I found this collection enjoyable to read; I’ve dipped into ‘The Underfold’ online but never gone all the way back to the beginning, so most of this was new to me. One of the things I enjoy about webcomics is that you see artistic progression – the learning process – and as a creator I find this very inspiring because it shows even the greatest Artists come from humble beginnings. It’s unusual for a published book to show this, but in this case it does. In the beginning the art you see are sketches almost anyone could do and by the end it has progressed into a confident and unique style.
So ‘Best Apocalypse Ever’ is a book as much about the creative process as it is humour. In addition to the cartoons there is commentary by the author about his thought processes going forward. This is likewise very amusing and in my opinion ought to be read in tandem; the insight grants the reader perspective and a sense of context. It also explains some of the references which science-fiction obsessives might not understand.
Fortunately for Brian Russell most of the comic-reading populous, like me, are also major geeks. The Underfold is deeply rooted in geek culture and I’d best describe the experience of reading it as like having a conversation with a group of people and dropping an obscure quote that only a section of the group understands. As you and your kindred chuckle somehow the bewilderment of everyone else adds to your enjoyment. Likewise there will be many people who do not “get” The Underfold, but for those that do there is an extra bit of smug pleasure to be had.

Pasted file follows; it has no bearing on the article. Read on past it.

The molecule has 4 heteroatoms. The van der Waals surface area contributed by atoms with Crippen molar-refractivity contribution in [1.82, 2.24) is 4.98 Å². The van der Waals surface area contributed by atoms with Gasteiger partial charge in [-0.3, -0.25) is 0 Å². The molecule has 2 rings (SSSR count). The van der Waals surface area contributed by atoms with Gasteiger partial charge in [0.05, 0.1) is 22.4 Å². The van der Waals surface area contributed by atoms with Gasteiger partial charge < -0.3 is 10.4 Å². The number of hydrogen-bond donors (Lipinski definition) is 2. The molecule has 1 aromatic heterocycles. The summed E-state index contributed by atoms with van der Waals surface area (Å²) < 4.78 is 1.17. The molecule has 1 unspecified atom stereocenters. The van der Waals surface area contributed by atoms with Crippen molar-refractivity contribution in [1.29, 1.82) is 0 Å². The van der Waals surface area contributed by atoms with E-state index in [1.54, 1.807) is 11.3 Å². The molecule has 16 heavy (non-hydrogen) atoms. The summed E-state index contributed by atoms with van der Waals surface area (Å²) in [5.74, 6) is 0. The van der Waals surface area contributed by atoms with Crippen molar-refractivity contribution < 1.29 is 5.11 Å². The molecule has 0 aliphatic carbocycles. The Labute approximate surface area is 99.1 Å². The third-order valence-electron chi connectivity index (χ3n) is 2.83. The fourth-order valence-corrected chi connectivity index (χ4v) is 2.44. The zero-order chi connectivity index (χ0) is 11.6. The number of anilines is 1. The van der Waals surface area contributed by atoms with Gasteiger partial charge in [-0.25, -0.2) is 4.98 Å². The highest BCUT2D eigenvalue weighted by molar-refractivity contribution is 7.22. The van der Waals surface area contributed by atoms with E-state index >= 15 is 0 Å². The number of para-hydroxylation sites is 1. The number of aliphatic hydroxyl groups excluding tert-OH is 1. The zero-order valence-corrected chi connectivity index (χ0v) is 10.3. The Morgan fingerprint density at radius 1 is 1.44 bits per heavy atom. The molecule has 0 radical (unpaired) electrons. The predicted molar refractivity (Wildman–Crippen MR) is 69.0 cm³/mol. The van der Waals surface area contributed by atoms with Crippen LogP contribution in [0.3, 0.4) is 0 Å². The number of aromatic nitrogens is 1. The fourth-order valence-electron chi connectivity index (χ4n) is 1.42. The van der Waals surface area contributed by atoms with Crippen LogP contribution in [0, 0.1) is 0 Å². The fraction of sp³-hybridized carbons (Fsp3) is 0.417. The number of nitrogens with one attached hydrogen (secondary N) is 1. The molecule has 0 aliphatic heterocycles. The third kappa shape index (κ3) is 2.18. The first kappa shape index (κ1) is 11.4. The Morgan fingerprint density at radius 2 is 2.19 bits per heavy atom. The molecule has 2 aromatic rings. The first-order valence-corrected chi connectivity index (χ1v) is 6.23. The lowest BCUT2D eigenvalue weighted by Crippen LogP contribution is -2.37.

The ‘story’ is incredibly peculiar and chaotic. That’s not a criticism – that’s just how Brian rolls! I use story in it’s loosest sense because this is a gag comic and the narrative is only there to serve up more delicious helpings of humour. It’s quick-fire – the climax (or anticlimax*) delivered it quickly moves on. It’s ever-changing and energy literally pours from the page. There is NO WAY you will know what to expect next. Aliens? Zombies? Tentacles? Killer Robots? Well… yes actually.
If I had one complaint it’s that the, erm, ‘authenticity’ of the early pages sacrifices readability. In other words I couldn’t read some of squashed-up, pixelated text. Disappointing as this is it only occurs in a small portion of the book, and there are over 100 pages of comics to enjoy. Totally worth it.
*The Underfold frequently delivers anticlimactic endings, which are funny in the sense of someone lighting a fuse which always fizzles out. The more times they light the fuse the funnier it gets.